A big theme in your book is your romantic relationships. You write so beautifully and honestly, describing your journey from your early teenage years to young adulthood and the failed and toxic relationships cycles you experienced that were ultimately necessary for you to discover your boundaries. I think many women will be able to relate to that. Then comes the point in your life where you decide to go on Love is Blind.
In the book, you write:
“I faintly remember watching season one of Love is Blind back in February. I loved the concept because it genuinely explores the idea of falling for someone without ever seeing them. This concept was very different from a typical reality dating show, and I was intrigued. All these years I had struggled with my physical appearance and now someone could get to know me without seeing me, maybe it would be a chance to truly meet my match.”
That must have been such an important moment in your life because the reoccurring disappointments you had when it came to dating were centered around the hope that potential partners would fall for who you are, not the way you look. Can you share more about that moment?
In the moment, I didn’t realize how important this opportunity or experience would be for me. I didn’t realize the extremes I was going to go through. I was truly hoping that I would find my perfect person and thought, “What a cool way to find love?” Sitting with the experience after filming wrapped, I realized that going through this whole process was the biggest test for me. Though I fell for someone on the show who wasn’t physically attracted to me, I thought, “Are you going to let someone else stunt your progress? After all the work that you put in, are you going to fail this test or are you going to pass it?” That was really what it was like for me. I’m proud of myself for getting through it and realizing that my worth is something that I define myself and not something that I look for others to validate. You have to love yourself completely before you can pour that love into someone else’s cup.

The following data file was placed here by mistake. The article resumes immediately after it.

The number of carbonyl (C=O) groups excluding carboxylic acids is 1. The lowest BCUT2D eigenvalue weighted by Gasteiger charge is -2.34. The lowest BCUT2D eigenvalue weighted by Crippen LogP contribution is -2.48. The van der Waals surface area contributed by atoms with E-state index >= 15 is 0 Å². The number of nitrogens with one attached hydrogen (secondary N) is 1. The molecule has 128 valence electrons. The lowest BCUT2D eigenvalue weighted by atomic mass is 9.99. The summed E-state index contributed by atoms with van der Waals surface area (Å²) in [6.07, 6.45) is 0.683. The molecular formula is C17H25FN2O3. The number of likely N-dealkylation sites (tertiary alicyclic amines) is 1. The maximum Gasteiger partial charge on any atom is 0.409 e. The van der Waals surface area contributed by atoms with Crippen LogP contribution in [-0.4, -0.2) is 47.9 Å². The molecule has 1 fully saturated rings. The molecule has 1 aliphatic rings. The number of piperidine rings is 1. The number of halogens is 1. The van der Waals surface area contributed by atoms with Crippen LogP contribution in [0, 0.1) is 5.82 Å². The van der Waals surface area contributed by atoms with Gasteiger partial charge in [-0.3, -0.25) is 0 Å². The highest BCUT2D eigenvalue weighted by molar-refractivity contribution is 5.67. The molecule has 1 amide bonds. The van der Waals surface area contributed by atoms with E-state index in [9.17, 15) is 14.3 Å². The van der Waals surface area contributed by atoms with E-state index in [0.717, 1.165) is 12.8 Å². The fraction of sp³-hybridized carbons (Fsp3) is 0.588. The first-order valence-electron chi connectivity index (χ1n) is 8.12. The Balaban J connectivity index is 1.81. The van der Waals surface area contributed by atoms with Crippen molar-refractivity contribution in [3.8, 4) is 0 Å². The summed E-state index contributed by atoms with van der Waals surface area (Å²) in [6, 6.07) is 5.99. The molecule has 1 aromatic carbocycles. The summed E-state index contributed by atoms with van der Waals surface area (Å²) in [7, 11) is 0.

Amazing, Deepti! I can imagine that by going on the show you were energetically asking the question, “Am I worthy?”, something we all do in different ways throughout our lives. But asking that question on a reality show is the ultimate request for validation — how are you navigating through that?
External validation was so wired into my brain throughout my entire life. Even today, I still have to catch myself when I seek it and say, “Don’t forget what truly matters.” That’s why those affirmations are so important; you are reassuring yourself, without having to look externally.
I love that. You are putting in the work, and that’s probably the reason you stayed centered throughout the whole process. Last question: if you could go back to any time in your life and tell your younger self one thing, when would that be, and what would you say?
What a question! I would definitely go back to my teenage years and give my younger self the biggest hug. I’d tell her to hang in there because life always has a way of working out for the best, so just enjoy the journey and love yourself.
For more Deepti, follow her on Instagram or order her book.